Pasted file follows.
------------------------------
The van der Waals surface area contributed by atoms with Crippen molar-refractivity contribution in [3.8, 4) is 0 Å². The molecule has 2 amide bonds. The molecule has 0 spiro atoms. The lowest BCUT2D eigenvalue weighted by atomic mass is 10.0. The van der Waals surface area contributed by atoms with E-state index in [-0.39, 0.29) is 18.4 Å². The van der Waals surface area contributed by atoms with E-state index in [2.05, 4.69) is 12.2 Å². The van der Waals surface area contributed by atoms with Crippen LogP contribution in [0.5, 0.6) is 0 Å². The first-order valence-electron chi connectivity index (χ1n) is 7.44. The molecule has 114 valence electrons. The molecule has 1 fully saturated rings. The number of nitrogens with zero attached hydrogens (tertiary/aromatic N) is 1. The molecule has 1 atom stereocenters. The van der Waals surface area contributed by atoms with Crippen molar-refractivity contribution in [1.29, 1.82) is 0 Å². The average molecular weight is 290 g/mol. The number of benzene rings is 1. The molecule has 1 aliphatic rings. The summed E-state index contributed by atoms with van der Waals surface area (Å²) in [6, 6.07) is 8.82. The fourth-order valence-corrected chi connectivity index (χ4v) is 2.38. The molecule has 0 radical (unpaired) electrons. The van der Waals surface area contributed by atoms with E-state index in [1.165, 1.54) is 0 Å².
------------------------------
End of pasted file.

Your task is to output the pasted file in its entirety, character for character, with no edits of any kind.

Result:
The van der Waals surface area contributed by atoms with Crippen molar-refractivity contribution in [3.8, 4) is 0 Å². The molecule has 2 amide bonds. The molecule has 0 spiro atoms. The lowest BCUT2D eigenvalue weighted by atomic mass is 10.0. The van der Waals surface area contributed by atoms with E-state index in [-0.39, 0.29) is 18.4 Å². The van der Waals surface area contributed by atoms with E-state index in [2.05, 4.69) is 12.2 Å². The van der Waals surface area contributed by atoms with Crippen LogP contribution in [0.5, 0.6) is 0 Å². The first-order valence-electron chi connectivity index (χ1n) is 7.44. The molecule has 114 valence electrons. The molecule has 1 fully saturated rings. The number of nitrogens with zero attached hydrogens (tertiary/aromatic N) is 1. The molecule has 1 atom stereocenters. The van der Waals surface area contributed by atoms with Crippen molar-refractivity contribution in [1.29, 1.82) is 0 Å². The average molecular weight is 290 g/mol. The number of benzene rings is 1. The molecule has 1 aliphatic rings. The summed E-state index contributed by atoms with van der Waals surface area (Å²) in [6, 6.07) is 8.82. The fourth-order valence-corrected chi connectivity index (χ4v) is 2.38. The molecule has 0 radical (unpaired) electrons. The van der Waals surface area contributed by atoms with E-state index in [1.165, 1.54) is 0 Å².